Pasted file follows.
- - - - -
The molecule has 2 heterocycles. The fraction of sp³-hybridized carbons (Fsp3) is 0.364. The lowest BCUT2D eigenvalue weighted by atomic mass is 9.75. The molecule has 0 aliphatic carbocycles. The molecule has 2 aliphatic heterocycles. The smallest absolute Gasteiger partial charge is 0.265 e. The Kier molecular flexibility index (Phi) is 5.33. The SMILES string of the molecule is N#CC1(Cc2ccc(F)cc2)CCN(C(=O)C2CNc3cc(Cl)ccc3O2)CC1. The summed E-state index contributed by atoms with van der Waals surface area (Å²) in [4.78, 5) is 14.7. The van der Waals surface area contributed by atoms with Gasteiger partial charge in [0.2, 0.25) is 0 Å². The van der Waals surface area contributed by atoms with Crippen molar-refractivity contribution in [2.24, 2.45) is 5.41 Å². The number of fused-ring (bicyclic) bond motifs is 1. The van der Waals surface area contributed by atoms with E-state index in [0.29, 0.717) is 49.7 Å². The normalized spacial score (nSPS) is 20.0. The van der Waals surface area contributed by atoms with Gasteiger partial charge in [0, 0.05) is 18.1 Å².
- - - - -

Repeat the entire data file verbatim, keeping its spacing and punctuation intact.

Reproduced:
The molecule has 2 heterocycles. The fraction of sp³-hybridized carbons (Fsp3) is 0.364. The lowest BCUT2D eigenvalue weighted by atomic mass is 9.75. The molecule has 0 aliphatic carbocycles. The molecule has 2 aliphatic heterocycles. The smallest absolute Gasteiger partial charge is 0.265 e. The Kier molecular flexibility index (Phi) is 5.33. The SMILES string of the molecule is N#CC1(Cc2ccc(F)cc2)CCN(C(=O)C2CNc3cc(Cl)ccc3O2)CC1. The summed E-state index contributed by atoms with van der Waals surface area (Å²) in [4.78, 5) is 14.7. The van der Waals surface area contributed by atoms with Gasteiger partial charge in [0.2, 0.25) is 0 Å². The van der Waals surface area contributed by atoms with Crippen molar-refractivity contribution in [2.24, 2.45) is 5.41 Å². The number of fused-ring (bicyclic) bond motifs is 1. The van der Waals surface area contributed by atoms with E-state index in [0.29, 0.717) is 49.7 Å². The normalized spacial score (nSPS) is 20.0. The van der Waals surface area contributed by atoms with Gasteiger partial charge in [0, 0.05) is 18.1 Å².